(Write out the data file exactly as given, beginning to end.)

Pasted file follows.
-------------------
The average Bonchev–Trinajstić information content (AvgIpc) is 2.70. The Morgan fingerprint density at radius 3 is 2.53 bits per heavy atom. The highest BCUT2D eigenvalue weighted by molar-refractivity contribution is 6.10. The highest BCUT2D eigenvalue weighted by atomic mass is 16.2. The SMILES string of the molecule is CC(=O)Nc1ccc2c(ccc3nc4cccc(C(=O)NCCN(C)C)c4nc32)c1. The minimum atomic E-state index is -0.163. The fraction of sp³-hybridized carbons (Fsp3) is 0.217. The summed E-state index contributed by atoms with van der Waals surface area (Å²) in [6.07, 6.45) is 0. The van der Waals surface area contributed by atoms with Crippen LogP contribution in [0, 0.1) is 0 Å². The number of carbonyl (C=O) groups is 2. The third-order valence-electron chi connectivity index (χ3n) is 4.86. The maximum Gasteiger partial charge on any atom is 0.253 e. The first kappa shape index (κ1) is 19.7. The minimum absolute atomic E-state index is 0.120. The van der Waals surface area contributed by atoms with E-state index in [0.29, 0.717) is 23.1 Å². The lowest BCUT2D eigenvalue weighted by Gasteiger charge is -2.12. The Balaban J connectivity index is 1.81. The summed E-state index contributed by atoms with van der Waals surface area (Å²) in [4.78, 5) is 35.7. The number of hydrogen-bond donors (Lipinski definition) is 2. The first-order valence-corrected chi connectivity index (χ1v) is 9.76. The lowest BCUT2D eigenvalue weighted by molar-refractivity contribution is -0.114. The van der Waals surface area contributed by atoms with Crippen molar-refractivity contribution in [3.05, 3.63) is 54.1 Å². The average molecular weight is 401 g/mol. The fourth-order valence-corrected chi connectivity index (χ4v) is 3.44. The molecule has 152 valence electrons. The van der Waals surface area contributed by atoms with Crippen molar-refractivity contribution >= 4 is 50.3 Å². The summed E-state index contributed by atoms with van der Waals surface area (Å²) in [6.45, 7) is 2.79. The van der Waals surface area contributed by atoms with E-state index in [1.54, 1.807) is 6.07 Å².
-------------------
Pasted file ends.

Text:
The average Bonchev–Trinajstić information content (AvgIpc) is 2.70. The Morgan fingerprint density at radius 3 is 2.53 bits per heavy atom. The highest BCUT2D eigenvalue weighted by molar-refractivity contribution is 6.10. The highest BCUT2D eigenvalue weighted by atomic mass is 16.2. The SMILES string of the molecule is CC(=O)Nc1ccc2c(ccc3nc4cccc(C(=O)NCCN(C)C)c4nc32)c1. The minimum atomic E-state index is -0.163. The fraction of sp³-hybridized carbons (Fsp3) is 0.217. The summed E-state index contributed by atoms with van der Waals surface area (Å²) in [6.07, 6.45) is 0. The van der Waals surface area contributed by atoms with Crippen LogP contribution in [0, 0.1) is 0 Å². The number of carbonyl (C=O) groups is 2. The third-order valence-electron chi connectivity index (χ3n) is 4.86. The maximum Gasteiger partial charge on any atom is 0.253 e. The first kappa shape index (κ1) is 19.7. The minimum absolute atomic E-state index is 0.120. The van der Waals surface area contributed by atoms with E-state index in [0.29, 0.717) is 23.1 Å². The lowest BCUT2D eigenvalue weighted by Gasteiger charge is -2.12. The Balaban J connectivity index is 1.81. The summed E-state index contributed by atoms with van der Waals surface area (Å²) in [4.78, 5) is 35.7. The number of hydrogen-bond donors (Lipinski definition) is 2. The first-order valence-corrected chi connectivity index (χ1v) is 9.76. The lowest BCUT2D eigenvalue weighted by molar-refractivity contribution is -0.114. The van der Waals surface area contributed by atoms with Crippen molar-refractivity contribution in [3.05, 3.63) is 54.1 Å². The average molecular weight is 401 g/mol. The fourth-order valence-corrected chi connectivity index (χ4v) is 3.44. The molecule has 152 valence electrons. The van der Waals surface area contributed by atoms with Crippen molar-refractivity contribution >= 4 is 50.3 Å². The summed E-state index contributed by atoms with van der Waals surface area (Å²) in [6.45, 7) is 2.79. The van der Waals surface area contributed by atoms with E-state index in [1.54, 1.807) is 6.07 Å².